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a similarity criterion used in the study of the motion of liquids or gases.
The Euler number Eu characterizes the relation between the pressure forces acting on an elementary volume of a liquid or gas and the inertia forces. It is defined by the formula
(sometimes 2p/ρv2), where p2 and p1 are the pressures at two characteristic points of the flow (or of a body moving in it), ρv2/2 is the velocity head, ρ is the density of the liquid or gas, and v is the fluid velocity (or the velocity of the body).
In the case of liquid flows with cavitation, the analogous criterion is called the cavitation number κ = 2(p0 – ps)/ρv2, where p0 is the characteristic pressure and ps is the saturation vapor pressure of the liquid.
For compressible gas flows the relation between the Euler number in the form Eu = 2p/ρv2 and two other similarity criteria—the Mach number M and the ratio of the specific heats of the medium γ—is given by the equation Eu = 2/γM2, where γ = cp/cv (cp is the specific heat at constant pressure, and cv is the specific heat at constant volume).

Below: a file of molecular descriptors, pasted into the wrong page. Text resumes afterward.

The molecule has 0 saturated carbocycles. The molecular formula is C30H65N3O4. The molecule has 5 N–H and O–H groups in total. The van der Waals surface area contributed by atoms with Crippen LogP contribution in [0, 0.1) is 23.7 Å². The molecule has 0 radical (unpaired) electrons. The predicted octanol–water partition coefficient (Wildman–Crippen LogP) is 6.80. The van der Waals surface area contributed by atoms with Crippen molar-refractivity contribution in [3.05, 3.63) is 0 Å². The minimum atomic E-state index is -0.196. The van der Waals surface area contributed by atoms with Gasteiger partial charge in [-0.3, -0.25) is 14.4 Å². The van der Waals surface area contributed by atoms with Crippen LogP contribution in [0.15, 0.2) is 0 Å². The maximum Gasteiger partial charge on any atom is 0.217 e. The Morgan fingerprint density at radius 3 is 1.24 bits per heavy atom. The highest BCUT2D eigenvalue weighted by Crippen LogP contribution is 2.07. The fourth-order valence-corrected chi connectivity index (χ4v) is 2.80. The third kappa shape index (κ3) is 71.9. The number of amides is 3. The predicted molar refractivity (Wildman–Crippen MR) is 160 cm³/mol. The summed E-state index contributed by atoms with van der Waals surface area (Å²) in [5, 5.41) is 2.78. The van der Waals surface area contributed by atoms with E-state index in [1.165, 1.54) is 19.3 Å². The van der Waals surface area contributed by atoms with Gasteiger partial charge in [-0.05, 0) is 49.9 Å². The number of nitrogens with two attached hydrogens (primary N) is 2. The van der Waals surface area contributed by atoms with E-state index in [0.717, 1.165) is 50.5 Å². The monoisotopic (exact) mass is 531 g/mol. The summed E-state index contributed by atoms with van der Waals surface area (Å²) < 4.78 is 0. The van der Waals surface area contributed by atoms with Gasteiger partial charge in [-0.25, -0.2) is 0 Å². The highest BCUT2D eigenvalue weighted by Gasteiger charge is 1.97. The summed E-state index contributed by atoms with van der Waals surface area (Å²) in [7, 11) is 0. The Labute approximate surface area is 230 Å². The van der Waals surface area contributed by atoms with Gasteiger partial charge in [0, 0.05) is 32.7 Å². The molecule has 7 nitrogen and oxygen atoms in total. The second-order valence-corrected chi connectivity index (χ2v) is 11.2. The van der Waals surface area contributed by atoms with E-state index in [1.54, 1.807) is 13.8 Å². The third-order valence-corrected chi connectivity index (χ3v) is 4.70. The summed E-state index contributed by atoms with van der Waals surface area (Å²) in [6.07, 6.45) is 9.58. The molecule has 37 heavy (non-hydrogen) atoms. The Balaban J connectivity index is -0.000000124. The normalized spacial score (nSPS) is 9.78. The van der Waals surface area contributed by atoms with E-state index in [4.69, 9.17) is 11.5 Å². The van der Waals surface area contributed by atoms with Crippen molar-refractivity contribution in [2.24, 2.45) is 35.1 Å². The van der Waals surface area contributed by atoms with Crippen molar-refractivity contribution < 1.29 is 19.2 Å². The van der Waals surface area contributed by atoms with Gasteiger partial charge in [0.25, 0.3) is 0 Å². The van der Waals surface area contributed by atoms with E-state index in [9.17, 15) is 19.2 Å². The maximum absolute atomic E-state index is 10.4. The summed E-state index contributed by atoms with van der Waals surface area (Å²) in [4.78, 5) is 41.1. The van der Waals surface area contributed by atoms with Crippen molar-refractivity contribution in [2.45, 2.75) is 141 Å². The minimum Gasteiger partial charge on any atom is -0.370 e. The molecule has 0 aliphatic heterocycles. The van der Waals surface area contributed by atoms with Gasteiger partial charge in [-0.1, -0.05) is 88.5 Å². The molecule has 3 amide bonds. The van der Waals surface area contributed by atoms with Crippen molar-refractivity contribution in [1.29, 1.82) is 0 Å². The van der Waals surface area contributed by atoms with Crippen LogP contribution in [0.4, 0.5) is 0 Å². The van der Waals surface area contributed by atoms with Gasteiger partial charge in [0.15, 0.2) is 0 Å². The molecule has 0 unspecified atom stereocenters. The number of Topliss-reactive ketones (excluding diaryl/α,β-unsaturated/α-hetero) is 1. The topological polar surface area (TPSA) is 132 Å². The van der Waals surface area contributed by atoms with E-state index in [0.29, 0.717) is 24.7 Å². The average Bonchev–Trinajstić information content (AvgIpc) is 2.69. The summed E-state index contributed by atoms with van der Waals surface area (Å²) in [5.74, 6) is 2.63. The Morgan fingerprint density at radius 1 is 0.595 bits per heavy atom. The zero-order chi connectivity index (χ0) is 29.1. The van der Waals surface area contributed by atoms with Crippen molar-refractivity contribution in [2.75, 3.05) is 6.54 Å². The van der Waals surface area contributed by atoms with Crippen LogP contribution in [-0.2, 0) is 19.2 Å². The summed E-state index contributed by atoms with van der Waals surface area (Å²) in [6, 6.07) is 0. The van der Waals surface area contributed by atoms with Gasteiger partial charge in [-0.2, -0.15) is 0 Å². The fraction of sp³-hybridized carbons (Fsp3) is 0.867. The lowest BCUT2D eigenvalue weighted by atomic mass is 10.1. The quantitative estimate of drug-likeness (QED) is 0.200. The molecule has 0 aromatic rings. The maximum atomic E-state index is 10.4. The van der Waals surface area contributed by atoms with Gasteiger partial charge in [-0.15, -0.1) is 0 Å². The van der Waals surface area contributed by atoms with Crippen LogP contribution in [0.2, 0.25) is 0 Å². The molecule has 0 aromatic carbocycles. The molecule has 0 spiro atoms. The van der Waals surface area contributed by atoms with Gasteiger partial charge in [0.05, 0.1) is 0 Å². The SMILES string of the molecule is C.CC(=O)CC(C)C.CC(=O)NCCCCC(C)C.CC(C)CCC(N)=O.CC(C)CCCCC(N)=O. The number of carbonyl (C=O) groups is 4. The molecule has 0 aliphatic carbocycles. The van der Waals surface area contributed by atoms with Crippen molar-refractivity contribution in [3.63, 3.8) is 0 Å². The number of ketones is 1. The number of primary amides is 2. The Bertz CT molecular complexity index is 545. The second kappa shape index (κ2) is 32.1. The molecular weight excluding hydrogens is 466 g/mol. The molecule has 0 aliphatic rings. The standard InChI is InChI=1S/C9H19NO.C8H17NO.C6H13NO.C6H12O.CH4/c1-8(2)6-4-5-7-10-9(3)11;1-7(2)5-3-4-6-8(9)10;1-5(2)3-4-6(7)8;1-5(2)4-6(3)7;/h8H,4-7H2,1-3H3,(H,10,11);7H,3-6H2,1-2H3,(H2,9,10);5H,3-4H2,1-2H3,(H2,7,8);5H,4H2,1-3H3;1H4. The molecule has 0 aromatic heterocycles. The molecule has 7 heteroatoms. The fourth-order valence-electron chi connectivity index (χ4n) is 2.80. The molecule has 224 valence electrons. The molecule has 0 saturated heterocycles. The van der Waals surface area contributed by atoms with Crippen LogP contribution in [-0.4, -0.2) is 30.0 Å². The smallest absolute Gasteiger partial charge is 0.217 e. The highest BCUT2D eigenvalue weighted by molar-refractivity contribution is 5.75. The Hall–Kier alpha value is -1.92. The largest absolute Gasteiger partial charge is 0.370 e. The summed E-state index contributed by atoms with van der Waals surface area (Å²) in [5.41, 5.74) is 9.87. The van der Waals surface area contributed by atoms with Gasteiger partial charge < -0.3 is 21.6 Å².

It should be noted that in the American literature two Euler numbers are often used. Euler number 1 equals the friction head divided by two times the velocity head, and Euler number 2 is equal to two times the Fanning friction factor.
The Euler number is named for L. Euler.